thinkstock

It’s critical that owners and management create teams where the rich diversity of the community is represented.

Committing to Fostering Female Leadership

The value of equality has to be a first language for all restaurant professionals.

Each March for Women’s History Month, brands and media pay special attention to showcasing and celebrating women’s unparalleled contributions across industries. However, the work of fostering female leadership needs to be a daily commitment for those in power — especially for those in the restaurant industry. No one wants to eat at, or work at, a restaurant where they don’t feel represented. Valuing equality and diversity not only sets women up for success in a typically male-dominated industry, but also breeds success for the larger team, strengthens brand reputation, and leaves a meaningful impact on guests in the age of the increasingly conscious consumer. 

It’s more important than ever that diners feel their values are reflected in the restaurants they patron, so in order to succeed, the value of equality has to be a first language for all restaurant professionals. An old-school boys club culture is all too familiar in many kitchens, leaving some amazing female talent feeling left out or stagnant in their careers as they see their male counterparts perhaps being treated more favorably. Elevating more women to leadership roles can quell this bias, extending equality to all members of every team whether front or back of house. When it comes to hiring new staff or promoting from within, choosing the best, regardless of gender, proves fair treatment and leaves little room for resentment.

In addition to valuing equality, it’s critical that owners and management create teams where the rich diversity of the community is represented. If leadership teams all look, think, and act the same it can create a dominant culture where not everyone feels they belong. 

Cultivating diverse leadership teams inspires greatness within newer members of a team. If folks see someone they relate to in a leadership role commanding a kitchen, leading the front of house, or breaking down the bar at the end of the night, they see a path forward and can know it’s possible for them too. 

So where to start? Owners and management need to get back to hospitality basics. Get to know team members and new hires with the same care and consideration that is extended to guests of the restaurant. Put in the time and energy to learn from team members, especially women, about where they feel they excel and how they want to grow. Take all that knowledge and find roles within the company where they’ll be set up for success. Creating a culture of belonging to something greater than yourself is the key to maintaining staff retention in the high-turnover restaurant industry.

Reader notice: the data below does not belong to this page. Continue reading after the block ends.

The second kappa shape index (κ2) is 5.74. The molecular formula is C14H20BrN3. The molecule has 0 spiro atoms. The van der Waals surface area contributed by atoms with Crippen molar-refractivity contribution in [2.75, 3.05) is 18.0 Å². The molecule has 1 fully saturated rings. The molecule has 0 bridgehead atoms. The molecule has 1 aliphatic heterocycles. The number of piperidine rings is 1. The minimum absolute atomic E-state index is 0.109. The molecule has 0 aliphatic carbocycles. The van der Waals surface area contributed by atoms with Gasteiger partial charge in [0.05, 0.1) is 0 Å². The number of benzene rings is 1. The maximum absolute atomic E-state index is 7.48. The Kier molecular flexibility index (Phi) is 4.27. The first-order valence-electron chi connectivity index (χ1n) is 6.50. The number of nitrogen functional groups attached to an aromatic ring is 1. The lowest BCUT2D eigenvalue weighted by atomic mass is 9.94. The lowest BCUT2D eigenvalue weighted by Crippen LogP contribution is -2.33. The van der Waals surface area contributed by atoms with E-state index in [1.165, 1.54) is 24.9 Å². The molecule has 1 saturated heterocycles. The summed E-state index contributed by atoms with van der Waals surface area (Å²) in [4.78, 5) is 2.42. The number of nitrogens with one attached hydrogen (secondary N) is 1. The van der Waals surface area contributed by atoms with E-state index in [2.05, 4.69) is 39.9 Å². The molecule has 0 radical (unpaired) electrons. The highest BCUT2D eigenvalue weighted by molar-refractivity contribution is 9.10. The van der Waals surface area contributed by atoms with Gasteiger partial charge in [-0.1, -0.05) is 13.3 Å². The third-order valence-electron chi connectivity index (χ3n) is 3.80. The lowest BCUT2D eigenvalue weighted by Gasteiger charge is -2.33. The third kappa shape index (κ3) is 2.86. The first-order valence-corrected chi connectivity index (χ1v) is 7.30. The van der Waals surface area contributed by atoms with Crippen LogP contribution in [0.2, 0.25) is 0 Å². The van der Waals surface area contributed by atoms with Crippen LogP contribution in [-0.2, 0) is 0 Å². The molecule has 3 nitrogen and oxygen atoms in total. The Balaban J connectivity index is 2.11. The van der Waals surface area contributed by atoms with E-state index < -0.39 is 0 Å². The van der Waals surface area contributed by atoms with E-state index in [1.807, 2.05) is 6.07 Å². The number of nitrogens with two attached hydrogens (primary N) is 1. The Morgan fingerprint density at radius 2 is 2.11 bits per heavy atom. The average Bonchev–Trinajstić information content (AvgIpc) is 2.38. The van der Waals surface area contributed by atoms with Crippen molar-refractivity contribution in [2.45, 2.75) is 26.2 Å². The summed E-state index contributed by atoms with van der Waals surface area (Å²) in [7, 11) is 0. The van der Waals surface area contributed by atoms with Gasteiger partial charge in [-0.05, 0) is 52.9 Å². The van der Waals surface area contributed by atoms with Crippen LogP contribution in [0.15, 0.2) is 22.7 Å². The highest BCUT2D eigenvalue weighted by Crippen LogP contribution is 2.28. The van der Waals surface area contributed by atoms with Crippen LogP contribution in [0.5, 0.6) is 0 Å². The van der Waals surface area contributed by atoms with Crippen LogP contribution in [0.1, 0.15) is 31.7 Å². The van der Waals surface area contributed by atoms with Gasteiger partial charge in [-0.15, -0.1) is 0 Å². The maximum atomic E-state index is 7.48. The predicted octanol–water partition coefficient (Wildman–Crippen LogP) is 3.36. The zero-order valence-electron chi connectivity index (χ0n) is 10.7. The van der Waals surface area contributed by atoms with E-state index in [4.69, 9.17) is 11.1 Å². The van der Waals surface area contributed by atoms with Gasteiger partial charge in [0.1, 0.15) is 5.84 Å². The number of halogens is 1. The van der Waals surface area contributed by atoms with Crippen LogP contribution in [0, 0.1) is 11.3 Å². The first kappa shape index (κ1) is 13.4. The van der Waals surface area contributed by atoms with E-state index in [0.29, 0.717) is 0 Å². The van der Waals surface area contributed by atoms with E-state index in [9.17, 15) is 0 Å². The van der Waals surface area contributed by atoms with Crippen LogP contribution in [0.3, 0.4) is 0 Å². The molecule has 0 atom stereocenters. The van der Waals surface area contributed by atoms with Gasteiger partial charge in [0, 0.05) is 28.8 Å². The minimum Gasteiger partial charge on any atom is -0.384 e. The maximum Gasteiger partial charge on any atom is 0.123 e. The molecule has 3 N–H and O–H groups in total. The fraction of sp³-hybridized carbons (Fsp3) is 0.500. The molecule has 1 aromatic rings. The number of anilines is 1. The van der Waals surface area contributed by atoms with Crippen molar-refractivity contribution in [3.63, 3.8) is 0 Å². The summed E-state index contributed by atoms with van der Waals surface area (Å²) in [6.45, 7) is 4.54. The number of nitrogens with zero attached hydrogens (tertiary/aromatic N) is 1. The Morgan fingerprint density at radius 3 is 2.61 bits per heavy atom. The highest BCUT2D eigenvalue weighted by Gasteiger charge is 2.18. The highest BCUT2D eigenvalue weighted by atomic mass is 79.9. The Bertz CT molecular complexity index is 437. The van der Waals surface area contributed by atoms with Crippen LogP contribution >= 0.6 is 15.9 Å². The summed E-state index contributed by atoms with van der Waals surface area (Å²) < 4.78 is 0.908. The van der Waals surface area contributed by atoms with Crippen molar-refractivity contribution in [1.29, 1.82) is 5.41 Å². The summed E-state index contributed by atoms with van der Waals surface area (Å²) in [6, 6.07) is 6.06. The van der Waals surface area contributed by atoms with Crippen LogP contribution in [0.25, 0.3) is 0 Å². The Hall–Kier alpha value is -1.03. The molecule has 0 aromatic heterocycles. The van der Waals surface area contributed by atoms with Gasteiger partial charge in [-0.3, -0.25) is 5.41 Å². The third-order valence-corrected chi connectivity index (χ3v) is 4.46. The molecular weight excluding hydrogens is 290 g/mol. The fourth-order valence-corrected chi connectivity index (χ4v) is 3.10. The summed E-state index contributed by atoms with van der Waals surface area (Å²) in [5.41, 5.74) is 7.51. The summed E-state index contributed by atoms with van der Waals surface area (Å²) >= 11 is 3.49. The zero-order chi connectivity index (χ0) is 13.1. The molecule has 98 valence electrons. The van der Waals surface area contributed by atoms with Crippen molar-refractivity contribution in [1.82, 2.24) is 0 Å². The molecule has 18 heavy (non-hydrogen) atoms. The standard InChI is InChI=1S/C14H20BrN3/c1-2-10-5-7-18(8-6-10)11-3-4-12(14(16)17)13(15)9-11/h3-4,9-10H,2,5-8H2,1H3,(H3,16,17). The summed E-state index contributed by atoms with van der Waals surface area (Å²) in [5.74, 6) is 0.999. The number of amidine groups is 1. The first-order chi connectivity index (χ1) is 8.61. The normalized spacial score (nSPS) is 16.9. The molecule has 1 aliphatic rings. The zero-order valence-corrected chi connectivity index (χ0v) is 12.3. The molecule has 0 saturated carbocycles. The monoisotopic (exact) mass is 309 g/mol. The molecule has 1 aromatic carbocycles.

If we invest in our teams and make them our number one priority, staff takes that investment and passes it on the guest. Success is only found if team members receive the same respect we give our diners. Everyone deserves to feel comfortable and safe in our spaces, be it working the line or having a seat in the dining room. A restaurant’s reputation can only be improved by fostering an inclusive culture within its walls.

The restaurant industry is a team sport. To weather this last year of the pandemic, I relied on what we kindly refer to as “Seal Team Datz” to get through the constant pivots of 2020 and into 2021. The successes and strength we experienced last year came from a team effort. Intentionally, my team doesn’t look like me. We are inclusive of different genders, races, social identities, etc. and because of this we all bring our own unique perspectives, experiences and solutions to the table which helps us better serve our diverse community of guests. 

For other female restaurateurs, it’s important to continue to reach your potential — find a mentor you admire and enlist their help and support growing your career. Get clear on your goals, find someone who has already achieved them, and learn from them. Push yourself to comfortable advocating for yourself and for the needs of other women on your team, because eventually a time will come when another female is in need of mentorship. Be open and generous with your time and talents. Mentorship is a two-way street. Established restaurateurs can benefit from a mentee’s fresh perspective and on-the-ground, start-up mentality just as much as mentee will glean from a mentor’s wealth of experience in the industry. It’s not about competition; where one woman succeeds it opens doors for more women to do the same. 

For example, I look to two of my mentors, Michelle Baker and Maryann Ferenc, as models of how to be a leader for women in my restaurant group. They’ve taught me to not be afraid to try something new and to be willing to take a risk to come out on top.

In a year that has brought equity, diversity and inclusion to light more than ever before, now is not the time to sit back and merely be complacent with how far we’ve come. Now is the time to dig-in deeper, be willing change and open up to new perspectives, fostering a new restaurant culture where the talent and drive of all individuals is recognized and celebrated.

Suzanne Perry is the co-owner of Tampa Bay’s, Datz Restaurant Group, which includes three locations of the namesake Datz, a sister bakery Dough, donovan’s Modern American Meatery, Dr. BBQ from Hall of Fame Pitmaster Ray “Dr. BBQ” Lampe and two ghost kitchens: Cluck Yeah! and Bougie Pizza. With a keen eye for trend spotting, Suzanne has positioned her nationally-recognized restaurants as South Tampa destinations and shows no signs of slowing down as she makes plans for expansion. She credits much of her success in the restaurant industry to her military family. As a proud daughter of a Navy SEAL, Suzanne learned quickly how to pivot and adapt-- key tools in the highly-charged and ever-changing restaurant industry.